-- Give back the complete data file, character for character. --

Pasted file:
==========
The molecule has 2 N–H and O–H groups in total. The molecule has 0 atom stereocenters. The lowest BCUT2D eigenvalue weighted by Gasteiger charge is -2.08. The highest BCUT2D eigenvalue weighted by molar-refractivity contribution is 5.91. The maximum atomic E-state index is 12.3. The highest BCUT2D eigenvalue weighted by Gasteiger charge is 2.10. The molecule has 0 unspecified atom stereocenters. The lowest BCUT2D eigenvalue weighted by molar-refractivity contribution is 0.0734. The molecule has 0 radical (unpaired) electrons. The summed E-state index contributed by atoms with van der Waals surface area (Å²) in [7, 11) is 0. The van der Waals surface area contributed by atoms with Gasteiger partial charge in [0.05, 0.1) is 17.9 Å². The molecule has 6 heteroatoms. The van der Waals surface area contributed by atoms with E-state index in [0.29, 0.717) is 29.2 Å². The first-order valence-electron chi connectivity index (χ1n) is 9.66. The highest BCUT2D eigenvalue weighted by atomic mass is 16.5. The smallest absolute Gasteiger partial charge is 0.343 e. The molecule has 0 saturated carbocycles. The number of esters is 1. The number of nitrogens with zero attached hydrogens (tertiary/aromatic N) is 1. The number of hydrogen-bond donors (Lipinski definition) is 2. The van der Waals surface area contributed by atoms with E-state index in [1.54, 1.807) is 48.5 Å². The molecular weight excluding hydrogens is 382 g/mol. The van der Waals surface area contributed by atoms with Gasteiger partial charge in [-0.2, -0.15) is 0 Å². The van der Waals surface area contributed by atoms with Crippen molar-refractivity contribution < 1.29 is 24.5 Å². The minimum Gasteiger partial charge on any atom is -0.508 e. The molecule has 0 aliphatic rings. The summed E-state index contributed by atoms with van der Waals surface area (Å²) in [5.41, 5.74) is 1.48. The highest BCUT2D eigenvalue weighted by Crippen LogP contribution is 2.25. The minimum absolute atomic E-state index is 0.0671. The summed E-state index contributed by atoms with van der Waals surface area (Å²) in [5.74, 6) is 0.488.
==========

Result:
The molecule has 2 N–H and O–H groups in total. The molecule has 0 atom stereocenters. The lowest BCUT2D eigenvalue weighted by Gasteiger charge is -2.08. The highest BCUT2D eigenvalue weighted by molar-refractivity contribution is 5.91. The maximum atomic E-state index is 12.3. The highest BCUT2D eigenvalue weighted by Gasteiger charge is 2.10. The molecule has 0 unspecified atom stereocenters. The lowest BCUT2D eigenvalue weighted by molar-refractivity contribution is 0.0734. The molecule has 0 radical (unpaired) electrons. The summed E-state index contributed by atoms with van der Waals surface area (Å²) in [7, 11) is 0. The van der Waals surface area contributed by atoms with Gasteiger partial charge in [0.05, 0.1) is 17.9 Å². The molecule has 6 heteroatoms. The van der Waals surface area contributed by atoms with E-state index in [0.29, 0.717) is 29.2 Å². The first-order valence-electron chi connectivity index (χ1n) is 9.66. The highest BCUT2D eigenvalue weighted by atomic mass is 16.5. The smallest absolute Gasteiger partial charge is 0.343 e. The molecule has 0 saturated carbocycles. The number of esters is 1. The number of nitrogens with zero attached hydrogens (tertiary/aromatic N) is 1. The number of hydrogen-bond donors (Lipinski definition) is 2. The van der Waals surface area contributed by atoms with E-state index in [1.54, 1.807) is 48.5 Å². The molecular weight excluding hydrogens is 382 g/mol. The van der Waals surface area contributed by atoms with Gasteiger partial charge in [-0.2, -0.15) is 0 Å². The van der Waals surface area contributed by atoms with Crippen molar-refractivity contribution < 1.29 is 24.5 Å². The minimum Gasteiger partial charge on any atom is -0.508 e. The molecule has 0 aliphatic rings. The summed E-state index contributed by atoms with van der Waals surface area (Å²) in [5.41, 5.74) is 1.48. The highest BCUT2D eigenvalue weighted by Crippen LogP contribution is 2.25. The minimum absolute atomic E-state index is 0.0671. The summed E-state index contributed by atoms with van der Waals surface area (Å²) in [5.74, 6) is 0.488.